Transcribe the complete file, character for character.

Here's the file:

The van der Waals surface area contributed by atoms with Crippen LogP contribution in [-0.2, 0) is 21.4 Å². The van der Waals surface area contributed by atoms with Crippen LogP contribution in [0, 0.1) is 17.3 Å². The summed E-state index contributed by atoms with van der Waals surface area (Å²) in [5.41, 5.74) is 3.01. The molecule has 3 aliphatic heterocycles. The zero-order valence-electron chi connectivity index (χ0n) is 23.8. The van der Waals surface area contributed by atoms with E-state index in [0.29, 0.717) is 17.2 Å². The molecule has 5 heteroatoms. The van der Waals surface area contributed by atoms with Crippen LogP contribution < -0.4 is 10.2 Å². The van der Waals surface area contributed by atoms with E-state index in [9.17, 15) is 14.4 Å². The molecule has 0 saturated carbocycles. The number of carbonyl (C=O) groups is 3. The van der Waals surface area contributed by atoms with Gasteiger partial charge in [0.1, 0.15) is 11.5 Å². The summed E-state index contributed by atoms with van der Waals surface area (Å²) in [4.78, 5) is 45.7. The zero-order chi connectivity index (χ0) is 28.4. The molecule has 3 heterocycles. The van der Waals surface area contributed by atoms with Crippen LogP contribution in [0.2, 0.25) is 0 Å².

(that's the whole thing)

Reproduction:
The van der Waals surface area contributed by atoms with Crippen LogP contribution in [-0.2, 0) is 21.4 Å². The van der Waals surface area contributed by atoms with Crippen LogP contribution in [0, 0.1) is 17.3 Å². The summed E-state index contributed by atoms with van der Waals surface area (Å²) in [5.41, 5.74) is 3.01. The molecule has 3 aliphatic heterocycles. The zero-order valence-electron chi connectivity index (χ0n) is 23.8. The van der Waals surface area contributed by atoms with E-state index in [0.29, 0.717) is 17.2 Å². The molecule has 5 heteroatoms. The van der Waals surface area contributed by atoms with Crippen LogP contribution < -0.4 is 10.2 Å². The van der Waals surface area contributed by atoms with E-state index in [9.17, 15) is 14.4 Å². The molecule has 0 saturated carbocycles. The number of carbonyl (C=O) groups is 3. The van der Waals surface area contributed by atoms with Gasteiger partial charge in [0.1, 0.15) is 11.5 Å². The summed E-state index contributed by atoms with van der Waals surface area (Å²) in [4.78, 5) is 45.7. The zero-order chi connectivity index (χ0) is 28.4. The molecule has 3 heterocycles. The van der Waals surface area contributed by atoms with Crippen LogP contribution in [0.2, 0.25) is 0 Å².